The sensations of warmth and cool are also senses. When I was young I could not get enough of warmth. I was forever wearing coats on warm days, never wore shorts even 100ยบ+ weather and could not get enough of long hot showers. It drove my poor mother crazy. As for cool, being drawn to a cool breeze, cool water or even an obsession with popsicles might be indications. Just a couple of notes here, warmth and burning are completely different sensations, as are cool freezing: I love the sensation of warmth but hated the burning sensation. Also, just because you love warmth does not mean you'll hate cool and vice versa.



There might be other senses that autistic people are drawn to, but these are all I'm aware of. I would also like to remind you that these are simply examples of personal experience and other people I've seen or read about. There are plenty of other ways in which autistic people show they are drawn to or overwhelmed by sensations.

Combined Sensations

Besides this, they can also be drawn to or overwhelmed by different combinations of sensations. I mentioned that I was drawn to certain rough textures, but this was especially true when I could use them to make a sound that I could hear and could also feel the vibrations as deep pressure. For someone trying to unravel this from outside observation they can be very complex and confusing.

Change Over Time

One last thing to note is that sensory issues can and do change over time and the methods of coping certainly change with growth. An autistic child of four may be overwhelmed by touch to the point of never wanting to wear clothes and spend much of their time spinning. The same person at fourteen may have difficulty with eating any food they consider slimy, but loves to run whenever they find room. At the age of twenty-four, the same person may love to wear light, flowing clothing and have become a professional dancer. Some sensory issues disappear over time while others become problematic seemingly out of nowhere.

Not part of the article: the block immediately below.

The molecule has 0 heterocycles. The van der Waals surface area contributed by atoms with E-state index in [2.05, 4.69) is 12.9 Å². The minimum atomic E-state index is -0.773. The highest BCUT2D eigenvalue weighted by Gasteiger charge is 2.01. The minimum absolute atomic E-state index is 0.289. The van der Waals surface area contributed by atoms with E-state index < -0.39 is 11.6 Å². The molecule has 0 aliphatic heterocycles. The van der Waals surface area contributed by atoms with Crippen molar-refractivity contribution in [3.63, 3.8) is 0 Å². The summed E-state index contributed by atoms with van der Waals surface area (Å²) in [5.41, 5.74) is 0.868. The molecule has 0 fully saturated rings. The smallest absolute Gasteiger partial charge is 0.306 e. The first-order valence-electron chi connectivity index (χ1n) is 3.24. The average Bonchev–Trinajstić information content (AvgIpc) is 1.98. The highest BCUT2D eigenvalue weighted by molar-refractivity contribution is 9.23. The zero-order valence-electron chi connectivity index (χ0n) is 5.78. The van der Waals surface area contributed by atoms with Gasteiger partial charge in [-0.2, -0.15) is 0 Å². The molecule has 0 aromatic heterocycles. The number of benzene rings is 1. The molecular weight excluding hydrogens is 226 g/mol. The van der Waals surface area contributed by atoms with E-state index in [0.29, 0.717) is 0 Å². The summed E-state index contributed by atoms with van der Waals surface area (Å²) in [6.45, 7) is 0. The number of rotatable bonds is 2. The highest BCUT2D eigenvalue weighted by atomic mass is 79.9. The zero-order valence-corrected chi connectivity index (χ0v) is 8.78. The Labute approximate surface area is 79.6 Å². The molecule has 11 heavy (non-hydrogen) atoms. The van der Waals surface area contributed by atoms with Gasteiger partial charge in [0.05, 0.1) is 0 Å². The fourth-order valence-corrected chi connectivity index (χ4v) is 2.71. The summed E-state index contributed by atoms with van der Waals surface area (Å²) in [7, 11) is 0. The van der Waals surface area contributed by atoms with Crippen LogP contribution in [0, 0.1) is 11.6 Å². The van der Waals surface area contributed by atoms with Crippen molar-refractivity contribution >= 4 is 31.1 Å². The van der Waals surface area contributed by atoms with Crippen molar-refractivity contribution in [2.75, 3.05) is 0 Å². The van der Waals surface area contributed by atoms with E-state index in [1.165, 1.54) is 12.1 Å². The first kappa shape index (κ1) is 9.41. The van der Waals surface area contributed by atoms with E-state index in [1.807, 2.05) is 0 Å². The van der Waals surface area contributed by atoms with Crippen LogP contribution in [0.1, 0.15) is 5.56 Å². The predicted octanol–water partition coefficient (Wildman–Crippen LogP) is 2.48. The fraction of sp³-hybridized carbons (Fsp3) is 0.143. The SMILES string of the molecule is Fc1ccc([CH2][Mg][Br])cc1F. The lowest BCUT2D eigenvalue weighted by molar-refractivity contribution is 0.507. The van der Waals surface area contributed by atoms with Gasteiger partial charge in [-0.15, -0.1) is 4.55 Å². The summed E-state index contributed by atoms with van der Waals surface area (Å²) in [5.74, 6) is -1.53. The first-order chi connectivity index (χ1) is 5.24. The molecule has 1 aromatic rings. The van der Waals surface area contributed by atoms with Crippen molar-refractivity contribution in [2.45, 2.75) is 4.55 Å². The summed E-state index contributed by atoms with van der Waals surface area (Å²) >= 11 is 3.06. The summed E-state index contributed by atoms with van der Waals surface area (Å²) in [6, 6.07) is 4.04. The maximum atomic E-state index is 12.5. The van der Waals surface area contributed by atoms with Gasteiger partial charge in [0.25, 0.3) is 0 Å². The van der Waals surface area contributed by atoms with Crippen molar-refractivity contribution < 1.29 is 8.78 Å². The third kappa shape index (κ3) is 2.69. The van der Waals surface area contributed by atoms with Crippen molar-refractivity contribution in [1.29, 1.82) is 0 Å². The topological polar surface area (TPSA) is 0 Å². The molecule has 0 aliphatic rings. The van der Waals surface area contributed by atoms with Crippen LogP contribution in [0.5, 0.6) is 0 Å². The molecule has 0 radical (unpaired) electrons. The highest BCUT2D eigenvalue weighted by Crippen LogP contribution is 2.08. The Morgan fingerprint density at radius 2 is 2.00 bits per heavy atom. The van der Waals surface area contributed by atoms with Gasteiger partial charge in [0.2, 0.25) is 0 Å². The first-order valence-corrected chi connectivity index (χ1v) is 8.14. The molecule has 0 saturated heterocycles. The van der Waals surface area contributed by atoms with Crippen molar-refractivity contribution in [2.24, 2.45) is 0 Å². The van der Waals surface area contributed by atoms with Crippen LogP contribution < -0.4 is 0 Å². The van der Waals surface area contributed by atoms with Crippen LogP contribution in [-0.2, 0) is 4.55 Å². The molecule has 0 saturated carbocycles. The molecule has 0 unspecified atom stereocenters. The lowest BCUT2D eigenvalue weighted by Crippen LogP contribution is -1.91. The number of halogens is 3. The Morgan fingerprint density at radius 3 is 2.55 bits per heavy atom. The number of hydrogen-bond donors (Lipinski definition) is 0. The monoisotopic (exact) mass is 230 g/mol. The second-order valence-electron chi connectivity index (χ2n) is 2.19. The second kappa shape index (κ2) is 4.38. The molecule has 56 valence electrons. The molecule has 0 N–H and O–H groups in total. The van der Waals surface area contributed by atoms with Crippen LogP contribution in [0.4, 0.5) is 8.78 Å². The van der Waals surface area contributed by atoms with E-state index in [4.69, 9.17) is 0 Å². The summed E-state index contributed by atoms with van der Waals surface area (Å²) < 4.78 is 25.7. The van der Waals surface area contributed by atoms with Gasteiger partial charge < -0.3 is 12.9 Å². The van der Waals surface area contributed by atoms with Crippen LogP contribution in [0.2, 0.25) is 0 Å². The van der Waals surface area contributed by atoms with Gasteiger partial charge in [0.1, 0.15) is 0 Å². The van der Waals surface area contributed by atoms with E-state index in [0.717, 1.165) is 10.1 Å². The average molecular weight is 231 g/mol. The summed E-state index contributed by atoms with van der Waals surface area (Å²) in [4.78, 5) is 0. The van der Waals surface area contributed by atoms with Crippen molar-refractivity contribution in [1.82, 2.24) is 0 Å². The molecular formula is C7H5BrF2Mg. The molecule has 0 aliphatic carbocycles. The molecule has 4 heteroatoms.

In any case, sensory issues tend to be a big deal for people with autism throughout their lives. Understanding sensory issues can be key to understanding how to help an autistic person to improve grow and thrive in their environment.

10 comments:

Ari said...

You missed one sense that often causes huge problems and that I have rarely seen mentioned in terms of sensory issues. More often it seems to be tied to focus/concentration, laziness, effort, motivation. But it is a sensory thing, just as much as the 5 basic senses you mentioned.

Time. One's sense of passing time as well as the sense of future and past time. A sensory issue for many autistics that I have read about and yet is so often missed, or misunderstood. If a person has no sense of time passing, or their sense of time is too distorted to be relied on, that obviously makes things such as school, chores, work, etc very difficult. But it does not mean they have issues with concentration or motivation, it could be purely sensory.

There is of course proprioception as well, sensing the location of one's body without having to see or feel it, another very common sensory issue. But that one at least seems to be recognized as a sensory issue, unlike the time sense.

scintor said...

I KNEW that there were more senses out there, I just couldn't remember them. My first draft of this article forgot taste!

I know well the problems with being unable to sense the passage of time appropriately. I have to use alarms and schedules to keep track of time, as well as keeping me organized. This particular problem has ruined so many of my meals, that it is not to be believed.

Proprioception is another great one. You really would not believe how often I walk into doorways and hit the edges of walls. This is so commonplace with me as I often find bruises I have no idea how I got.

Anyway, thank you for your reply. This is a great contribution to the discussion.

John Mark McDonald

Mish said...

No i think I know why I have never liked swimming or waterballoons, to much water at once ( I even don't like taking a bath, so ile just take a shower, wet enough. same goes for sauna.

Milo said...

Hi there, thank you for your article. I wonder if you could offer me some advice? I'm in my early 20's and have recently been diagnosed with Asperger's Syndrome - finally. Because of my ability to conceal things for so long I have never had any help for sensory issues. My diagnosis has made me very stressed recently and of late this has shown in my sensory issues being far worse than normal. I believe it's called hypersensitivity. The last week has been unbearable with clothes. I prefer firm touch (though it is still uncomfortable) to light touch which actually makes me feel like I've been briefly plugged into the mains. So, I have tried tight clothes, loose clothes, labels off, inside out. Everything hurts and it feels as though I should have massive lacerations all over me. It is mostly affection hands feet arms and the big one is my torso. There the biggest problem seems to be anywhere the fabric touches on my vertebrae and shoulder blades. I just don't know what to do. I know reducing anxiety will help long term but I need something faster than that at the moment! Thanks!